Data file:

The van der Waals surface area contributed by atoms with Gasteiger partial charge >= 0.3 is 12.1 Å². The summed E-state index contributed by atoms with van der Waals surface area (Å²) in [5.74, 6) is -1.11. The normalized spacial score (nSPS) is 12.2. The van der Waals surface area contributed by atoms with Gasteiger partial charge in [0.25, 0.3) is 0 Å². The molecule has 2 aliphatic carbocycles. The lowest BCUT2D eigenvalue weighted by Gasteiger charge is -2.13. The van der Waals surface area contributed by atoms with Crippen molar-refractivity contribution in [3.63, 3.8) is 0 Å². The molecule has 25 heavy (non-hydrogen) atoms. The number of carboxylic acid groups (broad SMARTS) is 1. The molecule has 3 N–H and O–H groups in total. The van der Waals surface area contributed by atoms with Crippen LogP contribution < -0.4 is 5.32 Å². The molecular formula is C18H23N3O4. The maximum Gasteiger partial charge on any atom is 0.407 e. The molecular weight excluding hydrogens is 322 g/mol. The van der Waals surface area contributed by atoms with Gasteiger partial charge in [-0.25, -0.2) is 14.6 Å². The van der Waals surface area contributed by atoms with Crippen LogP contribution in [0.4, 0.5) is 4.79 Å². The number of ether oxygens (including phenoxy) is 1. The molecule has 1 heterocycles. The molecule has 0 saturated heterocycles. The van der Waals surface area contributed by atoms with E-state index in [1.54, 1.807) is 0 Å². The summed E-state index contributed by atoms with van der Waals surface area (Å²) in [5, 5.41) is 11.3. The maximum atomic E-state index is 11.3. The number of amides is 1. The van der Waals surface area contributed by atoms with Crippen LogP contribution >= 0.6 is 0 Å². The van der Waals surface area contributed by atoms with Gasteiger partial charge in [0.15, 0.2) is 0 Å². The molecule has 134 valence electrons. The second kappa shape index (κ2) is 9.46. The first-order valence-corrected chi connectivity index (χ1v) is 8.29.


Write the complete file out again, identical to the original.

The van der Waals surface area contributed by atoms with Gasteiger partial charge >= 0.3 is 12.1 Å². The summed E-state index contributed by atoms with van der Waals surface area (Å²) in [5.74, 6) is -1.11. The normalized spacial score (nSPS) is 12.2. The van der Waals surface area contributed by atoms with Gasteiger partial charge in [0.25, 0.3) is 0 Å². The molecule has 2 aliphatic carbocycles. The lowest BCUT2D eigenvalue weighted by Gasteiger charge is -2.13. The van der Waals surface area contributed by atoms with Crippen molar-refractivity contribution in [3.63, 3.8) is 0 Å². The molecule has 25 heavy (non-hydrogen) atoms. The number of carboxylic acid groups (broad SMARTS) is 1. The molecule has 3 N–H and O–H groups in total. The van der Waals surface area contributed by atoms with Crippen LogP contribution < -0.4 is 5.32 Å². The molecular formula is C18H23N3O4. The maximum Gasteiger partial charge on any atom is 0.407 e. The molecular weight excluding hydrogens is 322 g/mol. The van der Waals surface area contributed by atoms with Gasteiger partial charge in [-0.25, -0.2) is 14.6 Å². The van der Waals surface area contributed by atoms with Crippen LogP contribution in [0.4, 0.5) is 4.79 Å². The number of ether oxygens (including phenoxy) is 1. The molecule has 1 heterocycles. The molecule has 0 saturated heterocycles. The van der Waals surface area contributed by atoms with E-state index in [1.54, 1.807) is 0 Å². The summed E-state index contributed by atoms with van der Waals surface area (Å²) in [5, 5.41) is 11.3. The maximum atomic E-state index is 11.3. The number of amides is 1. The van der Waals surface area contributed by atoms with Crippen LogP contribution >= 0.6 is 0 Å². The van der Waals surface area contributed by atoms with Gasteiger partial charge in [0.15, 0.2) is 0 Å². The molecule has 134 valence electrons. The second kappa shape index (κ2) is 9.46. The first-order valence-corrected chi connectivity index (χ1v) is 8.29.